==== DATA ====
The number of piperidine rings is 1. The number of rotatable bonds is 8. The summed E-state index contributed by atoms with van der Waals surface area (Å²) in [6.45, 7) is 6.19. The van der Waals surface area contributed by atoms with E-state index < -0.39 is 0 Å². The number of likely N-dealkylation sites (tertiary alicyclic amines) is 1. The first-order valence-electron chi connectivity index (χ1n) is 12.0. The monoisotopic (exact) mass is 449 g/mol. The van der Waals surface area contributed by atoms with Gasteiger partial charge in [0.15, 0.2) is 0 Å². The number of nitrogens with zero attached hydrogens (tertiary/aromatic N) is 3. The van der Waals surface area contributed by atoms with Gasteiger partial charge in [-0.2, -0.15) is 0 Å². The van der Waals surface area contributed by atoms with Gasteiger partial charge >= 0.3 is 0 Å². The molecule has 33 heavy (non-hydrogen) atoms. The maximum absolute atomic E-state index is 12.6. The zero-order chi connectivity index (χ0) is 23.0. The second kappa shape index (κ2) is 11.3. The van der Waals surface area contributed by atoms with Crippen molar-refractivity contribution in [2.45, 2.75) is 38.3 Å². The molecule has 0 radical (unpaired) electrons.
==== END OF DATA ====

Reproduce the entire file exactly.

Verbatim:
The number of piperidine rings is 1. The number of rotatable bonds is 8. The summed E-state index contributed by atoms with van der Waals surface area (Å²) in [6.45, 7) is 6.19. The van der Waals surface area contributed by atoms with E-state index < -0.39 is 0 Å². The number of likely N-dealkylation sites (tertiary alicyclic amines) is 1. The first-order valence-electron chi connectivity index (χ1n) is 12.0. The monoisotopic (exact) mass is 449 g/mol. The van der Waals surface area contributed by atoms with Gasteiger partial charge in [0.15, 0.2) is 0 Å². The number of nitrogens with zero attached hydrogens (tertiary/aromatic N) is 3. The van der Waals surface area contributed by atoms with Gasteiger partial charge in [-0.2, -0.15) is 0 Å². The van der Waals surface area contributed by atoms with Gasteiger partial charge >= 0.3 is 0 Å². The molecule has 33 heavy (non-hydrogen) atoms. The maximum absolute atomic E-state index is 12.6. The zero-order chi connectivity index (χ0) is 23.0. The second kappa shape index (κ2) is 11.3. The van der Waals surface area contributed by atoms with Crippen molar-refractivity contribution in [2.45, 2.75) is 38.3 Å². The molecule has 0 radical (unpaired) electrons.